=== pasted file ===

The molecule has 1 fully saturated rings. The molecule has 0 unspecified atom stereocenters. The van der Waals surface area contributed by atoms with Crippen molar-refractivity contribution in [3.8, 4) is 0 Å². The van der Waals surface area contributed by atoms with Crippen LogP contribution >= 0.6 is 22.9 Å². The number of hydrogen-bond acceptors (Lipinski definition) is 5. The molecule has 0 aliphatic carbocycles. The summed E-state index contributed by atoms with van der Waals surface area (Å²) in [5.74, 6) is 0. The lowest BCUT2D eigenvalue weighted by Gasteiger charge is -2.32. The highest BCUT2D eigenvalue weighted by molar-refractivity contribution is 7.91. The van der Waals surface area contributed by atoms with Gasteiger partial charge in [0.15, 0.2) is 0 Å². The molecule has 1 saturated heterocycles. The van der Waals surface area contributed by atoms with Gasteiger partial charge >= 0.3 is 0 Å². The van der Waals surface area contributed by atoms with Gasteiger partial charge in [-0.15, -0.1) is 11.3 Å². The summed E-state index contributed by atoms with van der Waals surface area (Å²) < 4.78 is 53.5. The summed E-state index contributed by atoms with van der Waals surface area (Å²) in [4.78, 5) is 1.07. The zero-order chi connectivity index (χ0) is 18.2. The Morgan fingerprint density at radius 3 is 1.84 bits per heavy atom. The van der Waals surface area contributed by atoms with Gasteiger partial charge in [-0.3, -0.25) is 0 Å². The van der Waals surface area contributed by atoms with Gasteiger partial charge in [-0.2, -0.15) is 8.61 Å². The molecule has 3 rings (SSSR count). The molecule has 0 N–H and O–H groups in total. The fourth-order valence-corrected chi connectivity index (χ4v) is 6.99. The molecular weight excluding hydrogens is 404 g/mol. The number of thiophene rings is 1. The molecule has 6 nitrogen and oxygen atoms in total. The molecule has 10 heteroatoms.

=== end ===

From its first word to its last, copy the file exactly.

The molecule has 1 fully saturated rings. The molecule has 0 unspecified atom stereocenters. The van der Waals surface area contributed by atoms with Crippen molar-refractivity contribution in [3.8, 4) is 0 Å². The van der Waals surface area contributed by atoms with Crippen LogP contribution >= 0.6 is 22.9 Å². The number of hydrogen-bond acceptors (Lipinski definition) is 5. The molecule has 0 aliphatic carbocycles. The summed E-state index contributed by atoms with van der Waals surface area (Å²) in [5.74, 6) is 0. The lowest BCUT2D eigenvalue weighted by Gasteiger charge is -2.32. The highest BCUT2D eigenvalue weighted by molar-refractivity contribution is 7.91. The van der Waals surface area contributed by atoms with Gasteiger partial charge in [0.15, 0.2) is 0 Å². The molecule has 1 saturated heterocycles. The van der Waals surface area contributed by atoms with Gasteiger partial charge >= 0.3 is 0 Å². The van der Waals surface area contributed by atoms with Gasteiger partial charge in [-0.15, -0.1) is 11.3 Å². The summed E-state index contributed by atoms with van der Waals surface area (Å²) < 4.78 is 53.5. The summed E-state index contributed by atoms with van der Waals surface area (Å²) in [4.78, 5) is 1.07. The zero-order chi connectivity index (χ0) is 18.2. The Morgan fingerprint density at radius 3 is 1.84 bits per heavy atom. The van der Waals surface area contributed by atoms with Gasteiger partial charge in [-0.3, -0.25) is 0 Å². The van der Waals surface area contributed by atoms with Gasteiger partial charge in [-0.2, -0.15) is 8.61 Å². The molecule has 3 rings (SSSR count). The molecule has 0 N–H and O–H groups in total. The fourth-order valence-corrected chi connectivity index (χ4v) is 6.99. The molecular weight excluding hydrogens is 404 g/mol. The number of thiophene rings is 1. The molecule has 6 nitrogen and oxygen atoms in total. The molecule has 10 heteroatoms.